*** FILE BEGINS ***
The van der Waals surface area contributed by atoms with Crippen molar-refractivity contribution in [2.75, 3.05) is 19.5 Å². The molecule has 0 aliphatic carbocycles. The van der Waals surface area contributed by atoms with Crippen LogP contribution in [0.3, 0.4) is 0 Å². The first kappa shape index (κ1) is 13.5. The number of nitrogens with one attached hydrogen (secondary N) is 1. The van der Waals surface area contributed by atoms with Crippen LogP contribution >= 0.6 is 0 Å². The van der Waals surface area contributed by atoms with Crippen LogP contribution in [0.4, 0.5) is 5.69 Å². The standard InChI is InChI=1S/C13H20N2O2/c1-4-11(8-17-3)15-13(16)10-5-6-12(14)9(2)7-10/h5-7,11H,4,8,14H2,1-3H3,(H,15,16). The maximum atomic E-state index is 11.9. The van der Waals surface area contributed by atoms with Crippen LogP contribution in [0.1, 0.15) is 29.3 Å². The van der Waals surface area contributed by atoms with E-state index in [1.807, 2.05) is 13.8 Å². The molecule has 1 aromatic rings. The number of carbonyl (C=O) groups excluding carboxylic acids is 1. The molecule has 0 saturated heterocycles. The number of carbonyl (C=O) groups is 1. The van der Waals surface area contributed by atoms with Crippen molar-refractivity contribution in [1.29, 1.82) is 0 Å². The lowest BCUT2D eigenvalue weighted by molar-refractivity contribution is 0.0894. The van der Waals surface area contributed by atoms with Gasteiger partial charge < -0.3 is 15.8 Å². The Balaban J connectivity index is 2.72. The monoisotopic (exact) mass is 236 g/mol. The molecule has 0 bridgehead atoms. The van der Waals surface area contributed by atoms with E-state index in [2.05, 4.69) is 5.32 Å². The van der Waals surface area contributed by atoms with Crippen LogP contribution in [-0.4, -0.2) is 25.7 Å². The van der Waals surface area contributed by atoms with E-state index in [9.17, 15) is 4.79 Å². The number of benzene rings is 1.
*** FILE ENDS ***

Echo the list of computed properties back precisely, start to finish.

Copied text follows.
The van der Waals surface area contributed by atoms with Crippen molar-refractivity contribution in [2.75, 3.05) is 19.5 Å². The molecule has 0 aliphatic carbocycles. The van der Waals surface area contributed by atoms with Crippen LogP contribution in [0.3, 0.4) is 0 Å². The first kappa shape index (κ1) is 13.5. The number of nitrogens with one attached hydrogen (secondary N) is 1. The van der Waals surface area contributed by atoms with Crippen LogP contribution >= 0.6 is 0 Å². The van der Waals surface area contributed by atoms with Crippen LogP contribution in [0.4, 0.5) is 5.69 Å². The standard InChI is InChI=1S/C13H20N2O2/c1-4-11(8-17-3)15-13(16)10-5-6-12(14)9(2)7-10/h5-7,11H,4,8,14H2,1-3H3,(H,15,16). The maximum atomic E-state index is 11.9. The van der Waals surface area contributed by atoms with Crippen LogP contribution in [0.1, 0.15) is 29.3 Å². The van der Waals surface area contributed by atoms with E-state index in [1.807, 2.05) is 13.8 Å². The molecule has 1 aromatic rings. The number of carbonyl (C=O) groups excluding carboxylic acids is 1. The molecule has 0 saturated heterocycles. The number of carbonyl (C=O) groups is 1. The van der Waals surface area contributed by atoms with Crippen molar-refractivity contribution in [1.29, 1.82) is 0 Å². The lowest BCUT2D eigenvalue weighted by molar-refractivity contribution is 0.0894. The van der Waals surface area contributed by atoms with Gasteiger partial charge < -0.3 is 15.8 Å². The Balaban J connectivity index is 2.72. The monoisotopic (exact) mass is 236 g/mol. The molecule has 0 bridgehead atoms. The van der Waals surface area contributed by atoms with E-state index in [2.05, 4.69) is 5.32 Å². The van der Waals surface area contributed by atoms with Crippen LogP contribution in [-0.4, -0.2) is 25.7 Å². The van der Waals surface area contributed by atoms with E-state index in [9.17, 15) is 4.79 Å². The number of benzene rings is 1.